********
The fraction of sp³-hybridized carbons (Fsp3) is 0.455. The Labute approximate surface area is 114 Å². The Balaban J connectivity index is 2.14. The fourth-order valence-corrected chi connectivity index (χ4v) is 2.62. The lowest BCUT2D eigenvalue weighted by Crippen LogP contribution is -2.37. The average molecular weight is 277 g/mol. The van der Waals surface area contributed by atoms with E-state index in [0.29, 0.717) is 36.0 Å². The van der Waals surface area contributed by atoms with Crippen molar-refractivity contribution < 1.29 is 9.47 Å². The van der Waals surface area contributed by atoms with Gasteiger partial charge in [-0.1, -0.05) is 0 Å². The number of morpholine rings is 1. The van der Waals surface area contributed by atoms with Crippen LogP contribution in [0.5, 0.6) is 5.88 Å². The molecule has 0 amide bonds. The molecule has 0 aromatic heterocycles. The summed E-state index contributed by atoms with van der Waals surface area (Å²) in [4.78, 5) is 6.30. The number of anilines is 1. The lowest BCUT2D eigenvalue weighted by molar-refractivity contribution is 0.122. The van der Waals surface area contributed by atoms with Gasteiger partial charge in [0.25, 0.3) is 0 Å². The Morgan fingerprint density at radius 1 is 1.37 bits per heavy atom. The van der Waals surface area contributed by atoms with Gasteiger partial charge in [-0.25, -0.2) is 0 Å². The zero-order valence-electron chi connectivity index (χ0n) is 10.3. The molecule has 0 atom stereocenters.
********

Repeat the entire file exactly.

The fraction of sp³-hybridized carbons (Fsp3) is 0.455. The Labute approximate surface area is 114 Å². The Balaban J connectivity index is 2.14. The fourth-order valence-corrected chi connectivity index (χ4v) is 2.62. The lowest BCUT2D eigenvalue weighted by Crippen LogP contribution is -2.37. The average molecular weight is 277 g/mol. The van der Waals surface area contributed by atoms with E-state index in [0.29, 0.717) is 36.0 Å². The van der Waals surface area contributed by atoms with Crippen molar-refractivity contribution < 1.29 is 9.47 Å². The van der Waals surface area contributed by atoms with Gasteiger partial charge in [-0.1, -0.05) is 0 Å². The number of morpholine rings is 1. The van der Waals surface area contributed by atoms with Crippen LogP contribution in [0.5, 0.6) is 5.88 Å². The molecule has 0 amide bonds. The molecule has 0 aromatic heterocycles. The summed E-state index contributed by atoms with van der Waals surface area (Å²) in [4.78, 5) is 6.30. The number of anilines is 1. The lowest BCUT2D eigenvalue weighted by molar-refractivity contribution is 0.122. The van der Waals surface area contributed by atoms with Gasteiger partial charge in [0.25, 0.3) is 0 Å². The Morgan fingerprint density at radius 1 is 1.37 bits per heavy atom. The van der Waals surface area contributed by atoms with Gasteiger partial charge in [-0.25, -0.2) is 0 Å². The zero-order valence-electron chi connectivity index (χ0n) is 10.3. The molecule has 0 atom stereocenters.